Monday, June 13, 2016

Kamikochi, Japan: A Day in the Japanese Alps!

Kate and Mark departed Takayama for Kyoto the following day, while I decided to hang out a couple extra days in Takayama and do some of the lovely day trips I'd looked up last-minute.  One such day trip was to a town called Kamikochi, which is located in the Japanese Alps.

What It's All About:
Kamikochi's got mountains. Tons of mountains. It's a popular resort town in the Japanese Alps, but it's not overly developed and has some of the prettiest mountainous scenery you will find in this country.  Private transport is banned, so people have to bus or cab it into the National Park - but this helps maintain its prettiness and relative feeling of wildness, which I loved.

Beautiful Japanese Alps in Kamikochi!

Cliffnotes of the Day:
  • I had met a girl in my hostel the night before - Almas is from Singapore, and was doing a rotation for medical school in Tokyo, and then taking some time to travel Japan - while chatting, we realized we'd both planned on going to Kamikochi the next day, so we joined forces.
  • Almas and I took a 2-hour bus out to Kamikochi - it dropped us off besides some of the hiking trails, where we started our walk for the day.
No, this map of the walking trails in Kamikochi isn't confusing at all

Our first view of the Alps! And they were SO PRETTY

Of course, there were stunningly clear, blue-green waters

There was so much crazy looking scenery. Why, WHY did I not make preparations to film a "Out of the Woods" music video during my trip?

A giant dead tree

The scenery is so different in this part of the world! I'm obsessed

Nature spam

As we walked, the landscapes kept changing, so I kept taking photos.

Look at all the different greens of the trees! LOVE

Almas and I, and a Japanese man's finger

Signs kept pointing us to a famous landmark called the Kappabashi Bridge - and when we finally got there, it was a wimpy, kind of plastic-looking brown bridge filled with hoards of tourists.  But the VIEWS were so worth it!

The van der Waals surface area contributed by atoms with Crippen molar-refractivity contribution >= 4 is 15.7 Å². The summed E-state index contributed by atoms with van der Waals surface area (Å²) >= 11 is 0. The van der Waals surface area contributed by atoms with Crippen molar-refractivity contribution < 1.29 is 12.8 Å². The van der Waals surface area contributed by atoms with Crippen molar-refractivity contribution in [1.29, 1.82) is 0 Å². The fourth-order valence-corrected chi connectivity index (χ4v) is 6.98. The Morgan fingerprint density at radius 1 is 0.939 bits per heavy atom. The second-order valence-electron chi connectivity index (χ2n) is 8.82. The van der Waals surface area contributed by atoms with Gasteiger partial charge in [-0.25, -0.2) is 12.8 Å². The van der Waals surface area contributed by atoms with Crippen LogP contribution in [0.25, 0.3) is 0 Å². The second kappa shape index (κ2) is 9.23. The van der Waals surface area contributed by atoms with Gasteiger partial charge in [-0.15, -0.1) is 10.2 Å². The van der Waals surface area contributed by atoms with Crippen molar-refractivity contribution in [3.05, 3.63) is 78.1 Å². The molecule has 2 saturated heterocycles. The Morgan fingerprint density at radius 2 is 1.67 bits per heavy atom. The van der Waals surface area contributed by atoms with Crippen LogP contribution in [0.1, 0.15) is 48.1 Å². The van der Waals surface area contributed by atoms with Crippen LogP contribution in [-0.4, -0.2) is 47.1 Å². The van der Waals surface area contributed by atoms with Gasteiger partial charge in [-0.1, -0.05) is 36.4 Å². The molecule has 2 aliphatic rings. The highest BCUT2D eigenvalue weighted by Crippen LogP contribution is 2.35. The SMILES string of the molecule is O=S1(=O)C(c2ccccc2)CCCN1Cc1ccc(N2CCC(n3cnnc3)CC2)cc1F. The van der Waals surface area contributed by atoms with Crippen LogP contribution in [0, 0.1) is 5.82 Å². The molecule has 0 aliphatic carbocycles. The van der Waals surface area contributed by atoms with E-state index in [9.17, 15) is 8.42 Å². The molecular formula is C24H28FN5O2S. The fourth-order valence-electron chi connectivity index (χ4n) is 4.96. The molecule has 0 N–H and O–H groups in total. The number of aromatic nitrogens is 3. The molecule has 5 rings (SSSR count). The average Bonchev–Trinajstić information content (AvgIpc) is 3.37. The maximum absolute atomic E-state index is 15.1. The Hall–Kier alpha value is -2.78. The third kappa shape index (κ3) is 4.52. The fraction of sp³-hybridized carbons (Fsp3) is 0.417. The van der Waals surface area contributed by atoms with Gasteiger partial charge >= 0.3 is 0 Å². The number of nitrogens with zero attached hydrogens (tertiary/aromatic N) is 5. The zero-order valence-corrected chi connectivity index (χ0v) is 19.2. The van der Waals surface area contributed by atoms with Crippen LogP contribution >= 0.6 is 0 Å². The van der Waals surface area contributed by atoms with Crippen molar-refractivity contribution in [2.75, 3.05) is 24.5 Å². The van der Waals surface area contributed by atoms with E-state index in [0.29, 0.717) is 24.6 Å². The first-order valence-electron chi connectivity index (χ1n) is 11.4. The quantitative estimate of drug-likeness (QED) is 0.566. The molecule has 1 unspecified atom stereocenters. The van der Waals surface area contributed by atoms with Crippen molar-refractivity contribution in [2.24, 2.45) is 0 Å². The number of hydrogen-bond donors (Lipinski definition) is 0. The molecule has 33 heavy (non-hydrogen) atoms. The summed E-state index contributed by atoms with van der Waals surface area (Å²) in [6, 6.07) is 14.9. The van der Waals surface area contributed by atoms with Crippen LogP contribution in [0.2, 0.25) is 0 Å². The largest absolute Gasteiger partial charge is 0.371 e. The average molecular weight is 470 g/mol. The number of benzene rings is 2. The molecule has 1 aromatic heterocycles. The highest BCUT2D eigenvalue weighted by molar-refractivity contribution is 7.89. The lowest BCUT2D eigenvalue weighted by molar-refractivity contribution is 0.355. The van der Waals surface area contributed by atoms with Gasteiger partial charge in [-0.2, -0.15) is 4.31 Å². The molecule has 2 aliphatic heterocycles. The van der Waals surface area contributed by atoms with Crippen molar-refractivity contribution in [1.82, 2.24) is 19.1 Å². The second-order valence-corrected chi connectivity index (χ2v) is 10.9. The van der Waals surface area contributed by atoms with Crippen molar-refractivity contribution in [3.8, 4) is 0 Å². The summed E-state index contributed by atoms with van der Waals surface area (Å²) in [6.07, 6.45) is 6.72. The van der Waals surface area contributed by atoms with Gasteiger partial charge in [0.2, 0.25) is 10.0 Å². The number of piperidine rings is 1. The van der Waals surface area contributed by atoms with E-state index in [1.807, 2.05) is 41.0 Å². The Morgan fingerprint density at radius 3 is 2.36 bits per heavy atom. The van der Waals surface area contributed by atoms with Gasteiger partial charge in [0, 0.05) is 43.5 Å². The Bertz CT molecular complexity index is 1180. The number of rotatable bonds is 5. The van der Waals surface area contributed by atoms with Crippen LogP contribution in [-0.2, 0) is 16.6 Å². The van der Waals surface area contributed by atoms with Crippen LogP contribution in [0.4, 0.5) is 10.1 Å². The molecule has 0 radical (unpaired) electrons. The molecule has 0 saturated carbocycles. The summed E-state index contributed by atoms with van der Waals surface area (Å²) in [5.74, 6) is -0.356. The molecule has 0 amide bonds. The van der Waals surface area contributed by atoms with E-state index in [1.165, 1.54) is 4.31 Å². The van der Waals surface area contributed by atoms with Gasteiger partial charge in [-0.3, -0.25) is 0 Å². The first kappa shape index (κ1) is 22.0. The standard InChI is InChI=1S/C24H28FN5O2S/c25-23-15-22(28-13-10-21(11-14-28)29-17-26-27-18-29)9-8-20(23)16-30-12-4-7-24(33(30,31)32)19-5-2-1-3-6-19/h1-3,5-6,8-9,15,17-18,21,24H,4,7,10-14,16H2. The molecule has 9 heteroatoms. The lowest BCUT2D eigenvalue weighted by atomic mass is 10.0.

The Japanese Alps from Kappabashi Bridge

Ok so I know you can't see this, but THERE WERE TONS OF MONKEYS on the rocks!  They were SO cute

A further 2-hour hike took us to this other bridge, that looks similar to the Kappabashi Bridge, but has much, much less people.

I don't remember the name of this bridge. But it was the end of the path, and we walked across it to wind back downstream and return to the bus station.

You can't really see it, but this monkey has a baby monkey clinging onto its stomach!

A monkey doing one of those pensive, artistic "looking out" shots

This monkey was nomming on some leaves. UGH I LOVE MONKEYS SO MUCH AND I DON'T EVEN KNOW WHY

And this one is carrying a baby on its back!

I don't know if anyone is appreciating the fact that I deleted like 100 monkey photos already that didn't make the cut

End of our full-day Kamikochi hike - it took about 5 hours total, and I don't know that I'd call it "hiking" as much as "walking on very flat, very well-marked, very well-traversed paths" - but it was BEAUTIFUL and was such a great day in nature.

  • On our bus ride home, we had to transfer buses in town known for its onsens (public hot baths), called Hirayu Onsen - I decided to stay and check out some of the local baths, while Almas headed back to Takayama to do some shopping.  Ummmmm I have a new onsen obsession, I think - it's basically public naked bathing in huge, super-hot baths.  It's such a major activity in Japan, they LOVE their onsens (which is weird, because the society is so conservative and then BOOM you're in a room with naked women walking around and hanging out in the same baths), and there's so many routines and unspoken rules and best practices that you slowly pick up over time.  I need to write a separate onsen post.

After I dragged myself home from the onsens, Almas and a hostel roommate of hers, Linda, and I went to dinner in Takayama. At this charming, charming restaurant called Kyoya.

This is the entrance to the restaurant. Are we dying over how cute it is.

I may have splurged on a huge traditional meal set. Because so much beef.

The Japanese lady is cooking my beef in miso paste on a leaf over fire. It was delicious.

Takayama and the surrounding areas are known for a special kind of fancy beef, called Hida beef (think Kobe beef, but their own special kind). It's usually kind of pricey, but it's super soft and delicious and melt-in-your-mouth. My entire meal set may have revolved around tons of Hida beef.

Linda (Canada), Almas (Singapore) and I at dinner

The deserted streets of Takayama at night. I love how far-from-the-world this city feels sometimes.

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